Costa Rica Coffee Guide

Anti-Terrorism Law Finally on the Books

March 6, 2009

President Oscar Arias signed into law much-needed counter-terrorism and witness protection legislation Wednesday afternoon.

The Witness and Victim Protection Law provides for the creation of an Office for Attention to Crime Victims, through which witnesses and victims will be able to receive psychological support, home surveillance, relocation, a new job or private police escort, as the threat to the parties merits.

The Anti-Terrorism Law defines terrorism as a crime and allows authorities to prosecute for aiding and abetting terrorism, including financing terrorist groups, with penalties of up to 20 years in prison.

The law brings Costa Rica into compliance with its obligations under United Nations conventions, the regional information network Gafic, and notably The Egmont Group, an organization of 108 member countries that share intelligence on money laundering and terrorism. That group threatened to expel Costa Rica last year if an anti-terrorism bill weren’t passed, but later granted the country an extension through this month.

Chief Prosecutor Francisco Dall’Anese, however, in his remarks before the signing, said these two laws were necessary first steps, but that a third measure, the bill against organized crime, will have to be passed into law before the country can effectively prosecute criminal groups in Costa Rica.

The much-touted organized crime bill was remanded to committee review in late January after the Legislative Assembly’s legal review board found numerous, substantive problems with the text.

“This (anti-terrorism) law provides the legal basis to prosecute, but without the law against organized crime in place, the (anti-terrorism) law is a dead letter,” said Dall’Anese. “This is the first step, nothing more.”

This is the first time Costa Rica has had a counter-terrorism law on the books. The lack of such a law ultimately stymied attempts to investigate alleged ties between Costa Ricans and the Revolutionary Armed Forces of Colombia (FARC) last year. (TT, April 25, 2008).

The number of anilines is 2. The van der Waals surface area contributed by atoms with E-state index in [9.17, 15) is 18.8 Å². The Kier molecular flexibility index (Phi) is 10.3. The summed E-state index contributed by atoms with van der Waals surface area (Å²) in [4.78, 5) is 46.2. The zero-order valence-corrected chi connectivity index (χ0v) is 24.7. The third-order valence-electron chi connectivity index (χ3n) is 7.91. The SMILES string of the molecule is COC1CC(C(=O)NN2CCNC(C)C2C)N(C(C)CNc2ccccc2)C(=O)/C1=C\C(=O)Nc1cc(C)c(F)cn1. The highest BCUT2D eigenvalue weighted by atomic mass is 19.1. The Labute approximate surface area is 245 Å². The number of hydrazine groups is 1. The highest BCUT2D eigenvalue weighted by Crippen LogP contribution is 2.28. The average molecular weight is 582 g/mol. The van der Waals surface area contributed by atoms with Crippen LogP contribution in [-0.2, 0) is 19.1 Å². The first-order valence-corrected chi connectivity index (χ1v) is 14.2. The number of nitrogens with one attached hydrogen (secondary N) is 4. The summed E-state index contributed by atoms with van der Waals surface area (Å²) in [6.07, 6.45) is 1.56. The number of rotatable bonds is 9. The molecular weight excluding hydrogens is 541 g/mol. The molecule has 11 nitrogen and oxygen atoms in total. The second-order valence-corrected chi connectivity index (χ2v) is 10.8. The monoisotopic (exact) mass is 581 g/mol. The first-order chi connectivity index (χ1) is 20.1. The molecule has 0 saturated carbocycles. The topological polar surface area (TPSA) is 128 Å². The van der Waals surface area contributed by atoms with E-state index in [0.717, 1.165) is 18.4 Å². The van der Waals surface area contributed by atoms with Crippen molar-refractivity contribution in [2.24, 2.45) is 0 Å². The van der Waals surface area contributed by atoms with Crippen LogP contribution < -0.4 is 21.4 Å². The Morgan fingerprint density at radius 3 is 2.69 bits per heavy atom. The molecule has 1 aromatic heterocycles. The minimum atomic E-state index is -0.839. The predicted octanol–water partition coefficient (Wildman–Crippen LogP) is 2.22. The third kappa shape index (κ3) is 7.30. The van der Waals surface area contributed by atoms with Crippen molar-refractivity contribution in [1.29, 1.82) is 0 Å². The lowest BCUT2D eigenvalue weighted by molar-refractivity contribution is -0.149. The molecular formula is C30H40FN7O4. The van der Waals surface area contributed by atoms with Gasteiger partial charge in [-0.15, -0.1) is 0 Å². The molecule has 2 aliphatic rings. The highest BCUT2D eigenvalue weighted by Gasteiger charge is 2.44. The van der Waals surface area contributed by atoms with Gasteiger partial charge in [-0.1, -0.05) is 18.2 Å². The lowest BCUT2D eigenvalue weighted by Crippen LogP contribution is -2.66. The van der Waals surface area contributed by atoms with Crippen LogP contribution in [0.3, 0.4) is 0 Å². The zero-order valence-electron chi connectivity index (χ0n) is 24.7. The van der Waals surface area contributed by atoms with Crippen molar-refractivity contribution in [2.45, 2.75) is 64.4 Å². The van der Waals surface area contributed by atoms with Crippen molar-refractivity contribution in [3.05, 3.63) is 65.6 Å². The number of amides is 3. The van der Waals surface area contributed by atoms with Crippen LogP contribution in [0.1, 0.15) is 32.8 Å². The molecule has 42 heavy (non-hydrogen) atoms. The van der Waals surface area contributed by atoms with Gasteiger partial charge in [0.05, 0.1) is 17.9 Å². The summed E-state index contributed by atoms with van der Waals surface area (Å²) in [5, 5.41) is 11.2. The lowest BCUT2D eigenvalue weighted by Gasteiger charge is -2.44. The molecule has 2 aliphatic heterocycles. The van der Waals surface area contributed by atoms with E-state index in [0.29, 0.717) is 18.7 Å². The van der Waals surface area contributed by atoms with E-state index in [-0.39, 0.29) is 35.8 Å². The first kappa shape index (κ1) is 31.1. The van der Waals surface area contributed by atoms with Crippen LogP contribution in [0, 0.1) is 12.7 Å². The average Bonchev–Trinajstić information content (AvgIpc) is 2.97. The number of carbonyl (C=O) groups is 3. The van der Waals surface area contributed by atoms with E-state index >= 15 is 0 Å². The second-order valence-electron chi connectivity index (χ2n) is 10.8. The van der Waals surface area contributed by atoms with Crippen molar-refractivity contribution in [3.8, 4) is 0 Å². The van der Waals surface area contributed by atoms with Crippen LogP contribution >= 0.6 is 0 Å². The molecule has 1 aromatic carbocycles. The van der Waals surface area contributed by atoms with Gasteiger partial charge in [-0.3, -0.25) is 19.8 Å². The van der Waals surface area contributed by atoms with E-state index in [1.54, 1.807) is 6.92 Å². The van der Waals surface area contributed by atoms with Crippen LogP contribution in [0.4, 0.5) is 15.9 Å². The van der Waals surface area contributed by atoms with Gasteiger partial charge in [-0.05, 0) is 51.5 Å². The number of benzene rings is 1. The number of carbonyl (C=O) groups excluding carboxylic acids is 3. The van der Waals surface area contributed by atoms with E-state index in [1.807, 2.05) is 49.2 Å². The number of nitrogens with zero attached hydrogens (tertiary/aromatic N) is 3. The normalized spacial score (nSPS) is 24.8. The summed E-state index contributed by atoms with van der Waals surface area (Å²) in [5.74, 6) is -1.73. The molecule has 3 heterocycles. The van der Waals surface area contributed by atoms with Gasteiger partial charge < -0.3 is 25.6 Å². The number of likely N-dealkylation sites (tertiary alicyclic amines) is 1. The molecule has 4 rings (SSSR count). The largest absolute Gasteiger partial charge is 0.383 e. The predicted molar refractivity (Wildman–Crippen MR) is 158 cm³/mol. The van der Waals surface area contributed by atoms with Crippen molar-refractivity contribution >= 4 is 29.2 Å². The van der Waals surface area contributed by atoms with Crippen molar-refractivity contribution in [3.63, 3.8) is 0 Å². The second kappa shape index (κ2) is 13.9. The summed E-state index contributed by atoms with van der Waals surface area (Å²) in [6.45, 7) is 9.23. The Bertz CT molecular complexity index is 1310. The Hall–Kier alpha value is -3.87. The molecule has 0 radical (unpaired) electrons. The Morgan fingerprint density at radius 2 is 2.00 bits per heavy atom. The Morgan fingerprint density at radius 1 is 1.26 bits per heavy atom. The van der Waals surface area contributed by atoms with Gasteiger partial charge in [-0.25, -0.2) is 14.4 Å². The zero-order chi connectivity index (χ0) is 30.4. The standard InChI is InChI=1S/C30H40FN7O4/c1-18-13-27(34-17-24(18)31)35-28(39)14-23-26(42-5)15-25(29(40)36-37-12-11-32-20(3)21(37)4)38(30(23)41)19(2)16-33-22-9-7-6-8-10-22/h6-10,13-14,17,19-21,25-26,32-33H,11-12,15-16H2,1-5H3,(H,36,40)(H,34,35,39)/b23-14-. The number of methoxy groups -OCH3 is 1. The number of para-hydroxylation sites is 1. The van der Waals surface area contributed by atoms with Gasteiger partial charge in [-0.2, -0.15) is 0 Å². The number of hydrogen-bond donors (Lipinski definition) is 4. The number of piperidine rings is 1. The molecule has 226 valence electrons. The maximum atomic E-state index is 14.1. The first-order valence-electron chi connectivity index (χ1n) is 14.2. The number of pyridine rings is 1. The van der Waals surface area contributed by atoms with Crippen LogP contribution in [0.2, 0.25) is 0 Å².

Drug Institute Director Mauricio Boraschi last year put the onus on the Legislative Assembly, which by that time had had nine years to pass an anti-terrorism law.

–Holly Sonneland

 

You may be interested

Costa Rica coronavirus updates for Monday, September 21
Costa Rica
5441 views
Costa Rica
5441 views

Costa Rica coronavirus updates for Monday, September 21

Alejandro Zúñiga - September 21, 2020

Costa Rica announced 59 new coronavirus-related deaths since Friday for a total of 745, according to official data released Monday…

President of Legislative Assembly doesn’t see viability of Costa Rica’s IMF proposal
Costa Rica
809 views
Costa Rica
809 views

President of Legislative Assembly doesn’t see viability of Costa Rica’s IMF proposal

Alejandro Zúñiga - September 21, 2020

The president of Costa Rica's Legislative Assembly expressed his displeasure with the Presidency's fiscal measures that are intended to help…

Costa Rica to participate in UN General Assembly this week
Climate Change
1169 views
Climate Change
1169 views

Costa Rica to participate in UN General Assembly this week

The Tico Times - September 21, 2020

President Carlos Alvarado will participate this week in the 75th session of the United Nations General Assembly, the Costa Rican…